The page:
Hiker trash in Wrightwood outside the village market
02May- Wrightwood (mile369) to Little Jimmy Campground (384) Today was only 15 miles but a very challenging day, in that I not only needed to climb Mt. Baden-Powell ( named after the guy who started the Boy Scouts) but most of the day was walking through very challenging steep snow with Microspikes on, and often with a very indistinct trail. It was a bit exhausting. I decided against the short ascent to the summit of Mt. Baden-Powell since the snow was so challenging to walk in. The views were still quite awesome. I was able hitch a ride out of Wrightwood with Scott and Ingrid, and felt great with the hike until the snow hit. This should be the last snow of the “desert” and it gave for a real challenge. Worse yet, there wasn’t abundant water sources and I knew that I would need food for six days so the pack was heavier than appropriate. From Mt. Baden-Powell, the trail followed a snow covered ridge up and down for a number of miles. Sine most of us are wearing trail running shoes that are terrible in snow, we attach microspikes (kind of like crampons) to our shoes in hopes of keeping from slipping. Finally the trail became dirt again and I stopped at a spring to get water for tomorrow. Typically, it is advised that even spring water be filtered for organisms which I did. The camp was nice, surrounded by snow, and after cooking dinner, was able to join the 20 or so other campers around a campfire that somebody started to dry out the shoes and socks soaked from walking all day in the snow. The next few days should be a little bit shorter and tomorrow, the they-hikers must all take a detour which adds a few miles to the hike. The detour was enacted in an effort to save the yellow legged frog.
03May-mile 384-mile 395
The length of the walk today was actually about 15+ miles, since I had to walk a detour around a section of the trail blocked off to hikers, in an effort to save the yellow legged frog. After descending to the road from Little Jimmy camp, the trail ascended needlessly to near the top of Mt. Williamson, and then immediately taking you back to the road. After a short trail interlude, the detour began, with a 4 mile road walk followed by a two mile trail to take you back to the PXT. The PCT then climbed up to Cooper Canyon camp. The camp had a stream nearby, it was hot, my mojo was depleted, and knew that an early rise in the am would work wonders.
I’ve had a lot of thoughts now about the trail. The further you go, the more you think about your equipment, what you like and don’t like, and what you would do different. I detest my tent. I think that I am going to order a single wall dynemma fabric tent for the next section of this venture. I need a separate drinking cup. The sleeping bag has been awesome. The pack has been super, with the exception of how it handles hydration packs. The Osprey hydration pack is so-so, as the bite valve now has a leak. It is also hard to know how much fluid is in the reservoir while it is in backpack.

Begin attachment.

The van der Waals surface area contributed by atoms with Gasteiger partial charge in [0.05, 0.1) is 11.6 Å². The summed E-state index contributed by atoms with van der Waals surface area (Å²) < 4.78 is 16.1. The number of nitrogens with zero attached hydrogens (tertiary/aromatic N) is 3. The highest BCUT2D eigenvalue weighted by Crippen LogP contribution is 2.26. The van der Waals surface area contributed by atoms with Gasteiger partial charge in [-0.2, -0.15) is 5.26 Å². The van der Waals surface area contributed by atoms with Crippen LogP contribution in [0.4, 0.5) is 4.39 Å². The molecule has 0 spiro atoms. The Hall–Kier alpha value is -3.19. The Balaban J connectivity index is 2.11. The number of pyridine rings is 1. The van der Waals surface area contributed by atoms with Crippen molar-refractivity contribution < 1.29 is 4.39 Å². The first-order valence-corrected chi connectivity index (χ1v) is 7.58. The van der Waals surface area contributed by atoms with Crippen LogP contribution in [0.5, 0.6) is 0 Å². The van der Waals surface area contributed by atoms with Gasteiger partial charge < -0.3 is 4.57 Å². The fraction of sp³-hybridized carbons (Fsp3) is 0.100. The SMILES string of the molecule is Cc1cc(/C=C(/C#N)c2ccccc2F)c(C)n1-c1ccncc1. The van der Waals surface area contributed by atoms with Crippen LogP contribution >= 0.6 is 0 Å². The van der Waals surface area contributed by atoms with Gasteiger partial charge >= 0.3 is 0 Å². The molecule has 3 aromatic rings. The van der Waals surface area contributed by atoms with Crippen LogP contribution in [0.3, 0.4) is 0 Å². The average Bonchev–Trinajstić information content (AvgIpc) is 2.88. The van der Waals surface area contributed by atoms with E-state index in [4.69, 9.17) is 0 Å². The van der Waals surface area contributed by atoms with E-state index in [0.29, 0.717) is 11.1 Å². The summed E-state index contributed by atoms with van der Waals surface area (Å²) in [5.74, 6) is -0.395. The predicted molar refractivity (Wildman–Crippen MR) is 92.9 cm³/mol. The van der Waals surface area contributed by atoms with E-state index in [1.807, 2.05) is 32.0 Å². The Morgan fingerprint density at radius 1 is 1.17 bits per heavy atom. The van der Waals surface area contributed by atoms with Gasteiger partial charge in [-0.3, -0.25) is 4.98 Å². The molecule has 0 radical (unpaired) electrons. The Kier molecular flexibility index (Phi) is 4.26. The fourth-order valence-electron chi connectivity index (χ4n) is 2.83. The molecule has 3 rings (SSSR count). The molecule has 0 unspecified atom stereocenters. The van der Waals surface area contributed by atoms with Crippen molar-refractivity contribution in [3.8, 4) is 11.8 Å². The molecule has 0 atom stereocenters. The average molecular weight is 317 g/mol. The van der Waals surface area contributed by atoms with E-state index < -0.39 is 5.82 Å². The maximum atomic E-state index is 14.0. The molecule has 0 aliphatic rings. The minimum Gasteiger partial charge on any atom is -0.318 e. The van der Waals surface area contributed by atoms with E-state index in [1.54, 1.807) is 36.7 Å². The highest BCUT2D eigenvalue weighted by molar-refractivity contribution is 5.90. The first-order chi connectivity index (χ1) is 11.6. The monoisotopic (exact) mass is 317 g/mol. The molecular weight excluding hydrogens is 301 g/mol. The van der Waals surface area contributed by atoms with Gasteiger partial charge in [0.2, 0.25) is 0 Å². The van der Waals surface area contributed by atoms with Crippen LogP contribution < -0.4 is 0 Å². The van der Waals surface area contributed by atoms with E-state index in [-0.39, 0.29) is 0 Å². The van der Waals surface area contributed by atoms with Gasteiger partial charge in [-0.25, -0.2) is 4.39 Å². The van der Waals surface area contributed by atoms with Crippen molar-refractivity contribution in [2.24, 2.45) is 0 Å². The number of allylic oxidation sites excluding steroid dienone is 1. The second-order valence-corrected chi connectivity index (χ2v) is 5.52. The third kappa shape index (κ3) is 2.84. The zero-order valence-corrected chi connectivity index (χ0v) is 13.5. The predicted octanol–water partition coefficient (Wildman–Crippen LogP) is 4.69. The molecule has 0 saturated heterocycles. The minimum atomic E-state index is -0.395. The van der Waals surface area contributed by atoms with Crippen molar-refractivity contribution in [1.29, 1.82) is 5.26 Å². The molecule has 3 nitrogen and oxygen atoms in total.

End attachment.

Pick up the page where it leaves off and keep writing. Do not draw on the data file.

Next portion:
I also contemplate on how a trail is representative of life in so many ways. It is mostly a struggle, but the joys overwhelm any struggle. There are good days and bad days. Beauty surrounds you with the handiwork of God but it is so easy to not notice it. Your past experiences provide input into new decisions, but are never perfect and must be coupled with trusting God for wisdom in every decision. Each turn and bend opens up new and mostly unexpected vistas, just as in life it is impossible to predict what the future will bring. Trusting the Lord for each step of the way is for both the trail Pilgrim and the life Pilgrim. Often one wonders why the trail is running the way it does-it often seems like it should be taking an easier course, and then a bend it the trail and a view of where one is going explains things. It’s a lot like Scripture, in that we often question things in God’s Word, yet a broader view explains the wisdom of God’s commands.
04May – mile 395-419
Today ended up being a little longer than I had planned. After getting on the trail at 6 am, it started as an uphill climb top highway 2. The trail followed highway 2 for a considerable distance until leaving it for good. It was then vey up and down with a lot of climbing though the general trend was downward, leaving the ponderosa forests and again entering a desert climate. Water became my primary concern. I had missed an important water source, and then noticed that my planned camp was high on a ridge and windy without water. There was a fire station the trail passed by that provided water for hikers, and just a short distance beyond was a day only picnic area where a Scottish mathematician (Rescuer) and I decided to set up camp. I think that they are used to PCT hiker s using any available spot possible to set up camp. I cooked dinner (Idahoan mashed potatoes) and then set up camp, filtered extra water, and crashed.